|Month 4 of my broken leg. Not quite healed, but getting better (this is an old X-ray).|
For the past couple of weeks, I've been receiving treatment for my broken leg at the Southern Orthopedic Specialists in New Orleans. Although a friend recommended Tulane for physical therapy, the place where team members of the Saints are treated, the same institution that operated on my leg suggested that I stay within their network. Since my insurance covered the physical therapy treatment, I was happy to oblige.
When I tell most people that I am undergoing physical therapy, they look at me with extreme pity, as if the doctors were water boarding me for days on end. I actually enjoy physical therapy, probably because I enjoy exercising in general. I spend most of my day in front of a computer and often feel the need to engage in some sort of exercise, preferably yoga. In fact, although I couldn't walk for the first three months of my accident, I was able to keep up my yoga practice in bed. Special thanks to my teacher, Julie Nail who emailed me non-weight bearing poses. She helped me remain, positive, strong, and flexible during those early months of infirmity and not being able to walk .
|Julie Nail from Divinitree Yoga in Santa Barbara (photo by Lerina Winters)|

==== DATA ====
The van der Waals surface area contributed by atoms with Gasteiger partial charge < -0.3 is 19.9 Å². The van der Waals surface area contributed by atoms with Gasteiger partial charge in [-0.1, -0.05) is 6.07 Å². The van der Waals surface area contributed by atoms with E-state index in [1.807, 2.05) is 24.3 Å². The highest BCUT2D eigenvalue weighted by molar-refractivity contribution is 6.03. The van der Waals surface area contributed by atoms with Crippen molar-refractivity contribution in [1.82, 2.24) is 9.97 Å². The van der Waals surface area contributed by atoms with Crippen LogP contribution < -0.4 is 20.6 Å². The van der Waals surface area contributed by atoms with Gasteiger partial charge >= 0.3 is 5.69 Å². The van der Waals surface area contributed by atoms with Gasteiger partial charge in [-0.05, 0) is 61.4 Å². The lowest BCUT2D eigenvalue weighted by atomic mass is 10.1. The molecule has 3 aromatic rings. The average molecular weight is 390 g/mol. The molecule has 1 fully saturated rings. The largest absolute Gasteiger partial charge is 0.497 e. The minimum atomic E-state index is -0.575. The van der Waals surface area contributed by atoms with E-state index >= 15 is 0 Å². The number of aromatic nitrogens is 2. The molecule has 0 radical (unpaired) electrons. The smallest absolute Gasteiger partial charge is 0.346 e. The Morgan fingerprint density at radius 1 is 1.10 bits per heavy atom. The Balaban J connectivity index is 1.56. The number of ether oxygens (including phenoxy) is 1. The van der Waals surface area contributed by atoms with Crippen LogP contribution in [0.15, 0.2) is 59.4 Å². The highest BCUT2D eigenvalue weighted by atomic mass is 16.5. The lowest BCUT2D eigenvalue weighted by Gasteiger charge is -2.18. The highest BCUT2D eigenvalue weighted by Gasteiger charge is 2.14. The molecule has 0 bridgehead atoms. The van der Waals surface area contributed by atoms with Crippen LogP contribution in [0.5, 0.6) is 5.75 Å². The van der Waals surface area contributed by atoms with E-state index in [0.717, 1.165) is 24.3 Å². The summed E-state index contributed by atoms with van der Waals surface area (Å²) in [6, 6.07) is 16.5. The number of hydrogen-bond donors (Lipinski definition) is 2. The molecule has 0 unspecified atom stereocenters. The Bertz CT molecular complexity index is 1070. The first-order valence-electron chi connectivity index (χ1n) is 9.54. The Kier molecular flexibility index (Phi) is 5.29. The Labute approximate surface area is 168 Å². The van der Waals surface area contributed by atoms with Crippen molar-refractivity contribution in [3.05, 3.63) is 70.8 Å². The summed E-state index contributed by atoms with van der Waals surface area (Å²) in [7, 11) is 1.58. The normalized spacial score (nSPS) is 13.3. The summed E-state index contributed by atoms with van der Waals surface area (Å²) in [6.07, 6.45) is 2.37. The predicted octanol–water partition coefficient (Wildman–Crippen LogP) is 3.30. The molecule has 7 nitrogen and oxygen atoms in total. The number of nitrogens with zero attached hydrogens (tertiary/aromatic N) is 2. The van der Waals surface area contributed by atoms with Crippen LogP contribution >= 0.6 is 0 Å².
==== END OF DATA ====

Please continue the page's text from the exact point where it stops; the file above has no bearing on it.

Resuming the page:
At the Southern Orthopedic Specialists (S.O.S.), I experienced a very fun type of weightless therapy, the Alter G, Anti-Gravity Treadmill. This doesn't mean I have the training to go for a spacewalk. However, walking in the bubble of air, allowed me to feel a type of weightlessness and I was able to improve my gait. With a neoprene pair of shorts, I zipped myself into the Alter G machine, while air filled the bottom of the cage with air, allowing me to eliminate much of my body weight. I felt like a baby being hoisted by the armpits as my legs re-learned how to walk. And then the fun part began, walking backwards in the Alter G treadmill.
|The Alter G Anti-Gravity Treadmill|
|Clicking my heels for a speedier recovery|
I must admit, there are two things I highly dislike about physical therapy. After the stretches and exercises are done, the therapist manipulates your foot and uses a hands on approach to get a feel for how much your range of motion has improved. I could do without the pulling and twisting of my foot in ways that a broken ankle should not be moved. Each therapy session ended with an arctic blast of an ice cold pack wrapped around both of my feet for fifteen minutes. I don't even like ice in a glass of water, let alone, wrapped around my foot for what seems like hours. The therapists laughed at my pained facial expressions each time they applied the ice packs.
|There's No Place Like Home|
One of the perks of physical therapy in New Orleans, during the month of October, meant I had the opportunity to participate in the city's Halloween Festivities. New Orleans is a spooky and haunted place on any given night, but the place to be on is Molly's bar in the French Quarter. The bar hosts a parade with a brass band, carriage riders, and marchers. The best part is anyone can join the parade. Since I wanted to be in that number, I made sure to wear comfortable shoes. I glittered a pair of comfortable leather and transformed them into Ruby Slippers for my Dorothy costume. Thanks to the therapists at S.O.S. and my yoga teachers, I was ready to march, walk, and strut.
|In front of Molly's|
|Catching Throws from the Carriage Riders|
|Glittering Shoes is Fun|